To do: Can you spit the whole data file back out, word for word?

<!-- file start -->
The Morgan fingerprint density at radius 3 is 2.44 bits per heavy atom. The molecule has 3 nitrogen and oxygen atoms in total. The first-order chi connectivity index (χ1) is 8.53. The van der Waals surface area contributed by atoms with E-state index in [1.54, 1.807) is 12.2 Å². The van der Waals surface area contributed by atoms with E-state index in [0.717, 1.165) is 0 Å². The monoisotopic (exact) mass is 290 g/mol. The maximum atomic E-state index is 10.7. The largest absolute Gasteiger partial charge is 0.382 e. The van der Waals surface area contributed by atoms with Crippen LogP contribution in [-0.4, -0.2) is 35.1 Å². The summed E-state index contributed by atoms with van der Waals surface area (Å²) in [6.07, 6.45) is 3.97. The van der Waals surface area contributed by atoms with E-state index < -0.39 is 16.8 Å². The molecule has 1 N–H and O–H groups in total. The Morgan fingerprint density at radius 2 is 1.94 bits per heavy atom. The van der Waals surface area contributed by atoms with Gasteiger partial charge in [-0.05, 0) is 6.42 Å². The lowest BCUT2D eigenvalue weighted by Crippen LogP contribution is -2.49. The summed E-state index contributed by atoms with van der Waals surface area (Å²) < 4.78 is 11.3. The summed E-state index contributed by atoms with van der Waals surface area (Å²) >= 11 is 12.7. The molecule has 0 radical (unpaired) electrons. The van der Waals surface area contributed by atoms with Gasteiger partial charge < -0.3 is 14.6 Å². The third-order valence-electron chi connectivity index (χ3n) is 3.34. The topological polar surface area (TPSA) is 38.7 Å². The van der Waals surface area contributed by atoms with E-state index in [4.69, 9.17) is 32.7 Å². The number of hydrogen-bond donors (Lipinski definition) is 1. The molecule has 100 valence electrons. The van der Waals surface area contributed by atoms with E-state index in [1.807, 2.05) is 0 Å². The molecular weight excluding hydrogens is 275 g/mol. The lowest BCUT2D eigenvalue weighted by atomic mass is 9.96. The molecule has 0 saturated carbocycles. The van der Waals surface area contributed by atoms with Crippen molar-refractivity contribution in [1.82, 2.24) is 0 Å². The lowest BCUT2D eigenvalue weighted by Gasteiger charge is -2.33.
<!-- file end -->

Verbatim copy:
The Morgan fingerprint density at radius 3 is 2.44 bits per heavy atom. The molecule has 3 nitrogen and oxygen atoms in total. The first-order chi connectivity index (χ1) is 8.53. The van der Waals surface area contributed by atoms with E-state index in [1.54, 1.807) is 12.2 Å². The van der Waals surface area contributed by atoms with E-state index in [0.717, 1.165) is 0 Å². The monoisotopic (exact) mass is 290 g/mol. The maximum atomic E-state index is 10.7. The largest absolute Gasteiger partial charge is 0.382 e. The van der Waals surface area contributed by atoms with Crippen LogP contribution in [-0.4, -0.2) is 35.1 Å². The summed E-state index contributed by atoms with van der Waals surface area (Å²) in [6.07, 6.45) is 3.97. The van der Waals surface area contributed by atoms with E-state index < -0.39 is 16.8 Å². The molecule has 1 N–H and O–H groups in total. The Morgan fingerprint density at radius 2 is 1.94 bits per heavy atom. The van der Waals surface area contributed by atoms with Gasteiger partial charge in [-0.05, 0) is 6.42 Å². The lowest BCUT2D eigenvalue weighted by Crippen LogP contribution is -2.49. The summed E-state index contributed by atoms with van der Waals surface area (Å²) < 4.78 is 11.3. The summed E-state index contributed by atoms with van der Waals surface area (Å²) >= 11 is 12.7. The molecule has 0 radical (unpaired) electrons. The van der Waals surface area contributed by atoms with Gasteiger partial charge < -0.3 is 14.6 Å². The third-order valence-electron chi connectivity index (χ3n) is 3.34. The topological polar surface area (TPSA) is 38.7 Å². The van der Waals surface area contributed by atoms with E-state index in [4.69, 9.17) is 32.7 Å². The number of hydrogen-bond donors (Lipinski definition) is 1. The molecule has 100 valence electrons. The van der Waals surface area contributed by atoms with E-state index in [1.807, 2.05) is 0 Å². The molecular weight excluding hydrogens is 275 g/mol. The lowest BCUT2D eigenvalue weighted by atomic mass is 9.96. The molecule has 0 saturated carbocycles. The van der Waals surface area contributed by atoms with Crippen molar-refractivity contribution in [1.82, 2.24) is 0 Å². The lowest BCUT2D eigenvalue weighted by Gasteiger charge is -2.33.